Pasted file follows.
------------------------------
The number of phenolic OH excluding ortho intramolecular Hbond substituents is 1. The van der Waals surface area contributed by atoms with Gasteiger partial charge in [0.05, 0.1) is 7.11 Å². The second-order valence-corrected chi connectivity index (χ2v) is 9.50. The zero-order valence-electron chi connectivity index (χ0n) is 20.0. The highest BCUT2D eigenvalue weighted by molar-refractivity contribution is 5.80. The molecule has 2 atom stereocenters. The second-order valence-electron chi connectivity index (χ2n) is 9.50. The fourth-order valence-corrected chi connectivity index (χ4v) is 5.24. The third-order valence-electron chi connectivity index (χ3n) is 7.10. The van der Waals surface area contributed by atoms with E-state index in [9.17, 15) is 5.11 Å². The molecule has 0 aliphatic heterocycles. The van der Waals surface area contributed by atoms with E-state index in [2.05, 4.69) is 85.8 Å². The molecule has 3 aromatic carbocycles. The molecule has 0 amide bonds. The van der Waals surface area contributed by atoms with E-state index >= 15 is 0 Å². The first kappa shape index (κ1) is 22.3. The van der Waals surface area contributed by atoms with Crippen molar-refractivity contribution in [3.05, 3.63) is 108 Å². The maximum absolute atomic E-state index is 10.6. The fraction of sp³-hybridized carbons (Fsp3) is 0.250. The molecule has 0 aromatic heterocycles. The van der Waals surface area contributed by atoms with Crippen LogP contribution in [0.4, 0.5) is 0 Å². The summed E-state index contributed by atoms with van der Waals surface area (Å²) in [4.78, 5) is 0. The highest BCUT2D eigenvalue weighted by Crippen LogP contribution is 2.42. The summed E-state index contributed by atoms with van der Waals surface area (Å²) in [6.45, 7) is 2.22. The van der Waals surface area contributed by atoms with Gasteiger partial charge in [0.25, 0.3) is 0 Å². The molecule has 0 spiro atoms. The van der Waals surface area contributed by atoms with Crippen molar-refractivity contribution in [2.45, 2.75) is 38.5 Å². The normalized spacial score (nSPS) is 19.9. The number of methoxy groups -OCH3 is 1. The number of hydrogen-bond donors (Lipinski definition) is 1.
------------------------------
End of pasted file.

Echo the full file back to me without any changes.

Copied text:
The number of phenolic OH excluding ortho intramolecular Hbond substituents is 1. The van der Waals surface area contributed by atoms with Gasteiger partial charge in [0.05, 0.1) is 7.11 Å². The second-order valence-corrected chi connectivity index (χ2v) is 9.50. The zero-order valence-electron chi connectivity index (χ0n) is 20.0. The highest BCUT2D eigenvalue weighted by molar-refractivity contribution is 5.80. The molecule has 2 atom stereocenters. The second-order valence-electron chi connectivity index (χ2n) is 9.50. The fourth-order valence-corrected chi connectivity index (χ4v) is 5.24. The third-order valence-electron chi connectivity index (χ3n) is 7.10. The van der Waals surface area contributed by atoms with E-state index in [9.17, 15) is 5.11 Å². The molecule has 0 aliphatic heterocycles. The van der Waals surface area contributed by atoms with E-state index in [2.05, 4.69) is 85.8 Å². The molecule has 3 aromatic carbocycles. The molecule has 0 amide bonds. The van der Waals surface area contributed by atoms with E-state index >= 15 is 0 Å². The first kappa shape index (κ1) is 22.3. The van der Waals surface area contributed by atoms with Crippen molar-refractivity contribution in [3.05, 3.63) is 108 Å². The maximum absolute atomic E-state index is 10.6. The fraction of sp³-hybridized carbons (Fsp3) is 0.250. The molecule has 0 aromatic heterocycles. The van der Waals surface area contributed by atoms with Crippen LogP contribution in [0.4, 0.5) is 0 Å². The summed E-state index contributed by atoms with van der Waals surface area (Å²) in [4.78, 5) is 0. The highest BCUT2D eigenvalue weighted by Crippen LogP contribution is 2.42. The summed E-state index contributed by atoms with van der Waals surface area (Å²) in [6.45, 7) is 2.22. The van der Waals surface area contributed by atoms with Gasteiger partial charge in [0.25, 0.3) is 0 Å². The molecule has 0 spiro atoms. The van der Waals surface area contributed by atoms with Crippen molar-refractivity contribution in [2.45, 2.75) is 38.5 Å². The normalized spacial score (nSPS) is 19.9. The number of methoxy groups -OCH3 is 1. The number of hydrogen-bond donors (Lipinski definition) is 1.